The strategic approach extends the single-firm point of view by recognizing that a firm’s profit depends not only on the firm’s own actions but also on the actions of competitors. Thus, to determine its own optimal action, the firm must correctly anticipate the actions and reactions of its rivals. Roughly speaking, a manager must look at the competitive situation not only from his or her own point of view but also from rivals’ perspectives. The manager should put himself or herself in the competitor’s place to analyze what that person’s optimal decision might be. This approach is central to game theory and is often called interactive or strategic thinking. The outline of this chapter is as follows. In the first section, we describe how to analyze different types of oligopolies, beginning with Michael Porter’s Five-Forces model. Next, we introduce the concept of market concentration, as well as the link between concentration and industry prices. In the following section, we consider two kinds of quantity competition: when a market leader faces a number of smaller competitors and when competition is between equally positioned rivals. In the third section, we examine price competition, ranging from a model of stable prices based on kinked demand to a description of price wars. Finally, in the fourth section, we explore two other important dimensions of competition within oligopolies: the effects of advertising and of strategic precommitments.
Ans- Newspapers are a dramatic case in point. Based on CR4, the newspaper industry would seem to be effectively competitive for the United States as a whole. But for most major cities, one or two firms account for nearly 100 percent of circulation.3 Second, the census data exclude imports—a serious omission considering that the importance of imports in the U.S. economy has risen steadily (to some 13 percent of GDP today). In many industries (automobiles, televisions, electronics), the degree of concentration for U.S. sales (including imports) is much less than the concentration for U.S. production. Thus, many industries are far more competitive than domestic concentration ratios would indicate. Finally, using a concentration ratio is not the only way to measure market dominance by a small number of firms. An alternative and widely used measure is the Herfindahl-Hirschman Index (HHI), defined as the sum of the squared market shares of all firms: HHI s12 s22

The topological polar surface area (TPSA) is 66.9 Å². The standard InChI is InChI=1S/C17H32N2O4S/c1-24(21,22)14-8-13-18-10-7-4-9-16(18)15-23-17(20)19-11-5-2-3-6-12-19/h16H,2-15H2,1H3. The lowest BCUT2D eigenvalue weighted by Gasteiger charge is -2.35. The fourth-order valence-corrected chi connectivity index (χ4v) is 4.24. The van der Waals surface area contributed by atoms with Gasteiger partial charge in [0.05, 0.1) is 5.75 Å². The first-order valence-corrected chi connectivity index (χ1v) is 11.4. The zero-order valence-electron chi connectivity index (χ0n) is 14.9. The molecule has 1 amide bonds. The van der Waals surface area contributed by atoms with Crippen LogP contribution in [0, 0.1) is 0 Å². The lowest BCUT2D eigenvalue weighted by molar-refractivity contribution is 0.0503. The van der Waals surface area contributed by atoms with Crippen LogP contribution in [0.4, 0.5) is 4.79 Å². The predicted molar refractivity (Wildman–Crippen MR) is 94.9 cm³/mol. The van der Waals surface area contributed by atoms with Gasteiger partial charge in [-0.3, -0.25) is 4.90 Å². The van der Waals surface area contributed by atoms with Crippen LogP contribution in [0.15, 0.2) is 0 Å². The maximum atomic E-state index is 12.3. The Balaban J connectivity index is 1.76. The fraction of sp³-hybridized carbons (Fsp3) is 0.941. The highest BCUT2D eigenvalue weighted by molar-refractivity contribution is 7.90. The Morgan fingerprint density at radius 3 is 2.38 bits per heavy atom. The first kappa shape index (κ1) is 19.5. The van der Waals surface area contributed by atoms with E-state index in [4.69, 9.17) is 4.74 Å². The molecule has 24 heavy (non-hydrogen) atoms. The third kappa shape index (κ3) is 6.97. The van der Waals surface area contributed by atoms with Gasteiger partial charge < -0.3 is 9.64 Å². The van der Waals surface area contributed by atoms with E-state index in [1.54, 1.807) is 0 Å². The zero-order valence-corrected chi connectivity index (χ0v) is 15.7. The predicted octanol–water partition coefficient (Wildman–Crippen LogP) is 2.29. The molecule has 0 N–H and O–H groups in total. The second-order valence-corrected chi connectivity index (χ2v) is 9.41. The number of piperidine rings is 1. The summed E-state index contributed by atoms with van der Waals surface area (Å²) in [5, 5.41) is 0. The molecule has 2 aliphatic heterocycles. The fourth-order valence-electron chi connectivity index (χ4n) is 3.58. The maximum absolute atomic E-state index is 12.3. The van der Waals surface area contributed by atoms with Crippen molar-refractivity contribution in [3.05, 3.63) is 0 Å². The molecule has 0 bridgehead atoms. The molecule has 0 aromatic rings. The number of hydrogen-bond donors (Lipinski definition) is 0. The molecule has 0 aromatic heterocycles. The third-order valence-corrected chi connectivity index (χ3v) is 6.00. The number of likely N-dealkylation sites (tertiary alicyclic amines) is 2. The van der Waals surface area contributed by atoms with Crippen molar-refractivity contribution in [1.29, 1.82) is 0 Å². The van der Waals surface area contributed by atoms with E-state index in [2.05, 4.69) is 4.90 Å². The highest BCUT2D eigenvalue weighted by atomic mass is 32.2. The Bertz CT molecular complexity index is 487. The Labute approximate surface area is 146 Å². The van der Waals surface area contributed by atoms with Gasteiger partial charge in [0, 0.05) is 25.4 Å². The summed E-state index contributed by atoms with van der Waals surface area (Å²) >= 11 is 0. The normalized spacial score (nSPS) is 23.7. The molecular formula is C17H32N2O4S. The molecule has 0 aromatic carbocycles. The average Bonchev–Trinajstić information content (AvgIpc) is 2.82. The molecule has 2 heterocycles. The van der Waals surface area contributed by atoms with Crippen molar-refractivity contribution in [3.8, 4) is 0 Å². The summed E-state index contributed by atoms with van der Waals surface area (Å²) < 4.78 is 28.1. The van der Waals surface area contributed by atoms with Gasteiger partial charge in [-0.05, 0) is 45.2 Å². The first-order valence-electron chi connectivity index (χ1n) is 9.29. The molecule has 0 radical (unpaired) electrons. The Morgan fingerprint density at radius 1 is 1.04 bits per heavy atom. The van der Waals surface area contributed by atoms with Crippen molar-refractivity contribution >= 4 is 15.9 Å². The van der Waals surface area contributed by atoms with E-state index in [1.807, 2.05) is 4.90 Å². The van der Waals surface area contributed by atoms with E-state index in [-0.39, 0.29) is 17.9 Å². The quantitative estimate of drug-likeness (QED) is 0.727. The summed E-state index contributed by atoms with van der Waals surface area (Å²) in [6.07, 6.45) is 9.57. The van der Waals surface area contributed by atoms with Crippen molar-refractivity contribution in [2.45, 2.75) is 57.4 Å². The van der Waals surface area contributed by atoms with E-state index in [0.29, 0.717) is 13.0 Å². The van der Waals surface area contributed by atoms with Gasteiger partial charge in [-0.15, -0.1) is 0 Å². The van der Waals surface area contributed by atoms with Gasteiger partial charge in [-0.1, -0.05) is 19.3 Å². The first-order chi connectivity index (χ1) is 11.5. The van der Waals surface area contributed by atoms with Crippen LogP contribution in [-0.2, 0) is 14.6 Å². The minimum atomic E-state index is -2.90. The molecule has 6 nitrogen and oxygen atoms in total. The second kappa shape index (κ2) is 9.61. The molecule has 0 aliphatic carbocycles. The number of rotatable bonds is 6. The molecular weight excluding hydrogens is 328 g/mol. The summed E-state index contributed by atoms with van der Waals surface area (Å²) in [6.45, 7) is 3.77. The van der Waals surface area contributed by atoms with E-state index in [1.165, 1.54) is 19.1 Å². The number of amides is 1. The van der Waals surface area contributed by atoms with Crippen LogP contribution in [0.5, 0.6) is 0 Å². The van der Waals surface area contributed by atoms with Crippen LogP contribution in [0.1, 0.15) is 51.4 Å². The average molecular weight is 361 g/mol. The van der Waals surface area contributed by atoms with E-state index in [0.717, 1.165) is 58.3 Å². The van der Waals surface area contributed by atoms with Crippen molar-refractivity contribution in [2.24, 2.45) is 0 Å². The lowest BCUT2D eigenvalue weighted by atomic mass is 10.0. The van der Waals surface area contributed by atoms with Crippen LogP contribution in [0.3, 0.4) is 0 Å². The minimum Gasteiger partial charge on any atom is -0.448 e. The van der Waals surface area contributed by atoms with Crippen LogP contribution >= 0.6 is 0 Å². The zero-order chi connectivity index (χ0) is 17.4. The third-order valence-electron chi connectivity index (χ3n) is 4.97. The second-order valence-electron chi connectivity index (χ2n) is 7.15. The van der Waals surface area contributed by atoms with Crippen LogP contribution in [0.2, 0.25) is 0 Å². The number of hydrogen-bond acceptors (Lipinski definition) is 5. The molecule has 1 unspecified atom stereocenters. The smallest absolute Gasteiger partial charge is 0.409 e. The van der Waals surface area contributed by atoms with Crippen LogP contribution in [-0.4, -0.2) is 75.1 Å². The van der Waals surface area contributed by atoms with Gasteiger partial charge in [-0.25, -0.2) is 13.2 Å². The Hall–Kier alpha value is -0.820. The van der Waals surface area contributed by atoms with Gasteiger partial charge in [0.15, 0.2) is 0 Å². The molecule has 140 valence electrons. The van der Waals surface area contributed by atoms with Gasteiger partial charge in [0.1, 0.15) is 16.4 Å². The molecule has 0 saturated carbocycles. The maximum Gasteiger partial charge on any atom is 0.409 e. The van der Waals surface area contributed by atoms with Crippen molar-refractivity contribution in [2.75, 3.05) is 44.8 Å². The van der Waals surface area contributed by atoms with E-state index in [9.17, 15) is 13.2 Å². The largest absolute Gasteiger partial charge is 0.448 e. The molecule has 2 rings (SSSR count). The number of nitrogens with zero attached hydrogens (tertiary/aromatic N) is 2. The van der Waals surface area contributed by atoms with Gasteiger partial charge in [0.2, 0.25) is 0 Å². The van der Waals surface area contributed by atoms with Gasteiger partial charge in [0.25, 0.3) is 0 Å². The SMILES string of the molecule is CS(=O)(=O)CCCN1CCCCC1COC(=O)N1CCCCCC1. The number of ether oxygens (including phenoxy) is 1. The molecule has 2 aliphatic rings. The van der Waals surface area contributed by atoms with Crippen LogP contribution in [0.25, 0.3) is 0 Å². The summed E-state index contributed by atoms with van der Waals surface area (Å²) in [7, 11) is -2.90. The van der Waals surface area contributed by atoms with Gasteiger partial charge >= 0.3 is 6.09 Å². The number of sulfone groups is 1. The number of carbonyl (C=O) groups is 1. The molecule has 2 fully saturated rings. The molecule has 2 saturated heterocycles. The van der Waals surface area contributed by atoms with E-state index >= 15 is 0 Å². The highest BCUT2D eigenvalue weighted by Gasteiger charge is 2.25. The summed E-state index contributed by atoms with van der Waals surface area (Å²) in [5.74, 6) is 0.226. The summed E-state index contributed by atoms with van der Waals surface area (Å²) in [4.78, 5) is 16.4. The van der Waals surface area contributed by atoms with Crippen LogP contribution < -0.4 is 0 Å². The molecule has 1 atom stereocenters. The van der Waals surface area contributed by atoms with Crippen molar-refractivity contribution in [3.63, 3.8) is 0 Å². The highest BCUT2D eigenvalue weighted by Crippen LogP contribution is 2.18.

Firm 1’s profit-maximizing output depends on its competitor’s quantity. An increase in Q 2 reduces firm 1’s (net) demand, its marginal revenue, and its optimal output. For example, if firm 1 anticipates Q 2 6, its optimal output is 9; if it expects Q 2 10, its optimal output falls to 7. In other words, Equation 9.2 sets a schedule of optimal quantities in response to different competitive outputs. For this reason, it is often referred to as the optimal reaction function. A similar profit maximization for firm 2 produces the analogous reaction function: Q2 12 .5Q 1. [9.3] Now we are ready to derive the quantity and price outcomes for the duopoly. The derivation rests on the notion of equilibrium.7 Here is the definition: In equilibrium, each firm makes a profit-maximizing decision, anticipating profit-maximizing decisions by all competitors. Before we discuss this definition further, let’s determine the equilibrium quantities in the current example. To qualify as an equilibrium, the firms’ quantities must be profit-maximizing against each other; that is, they must satisfy both Equations 9.2
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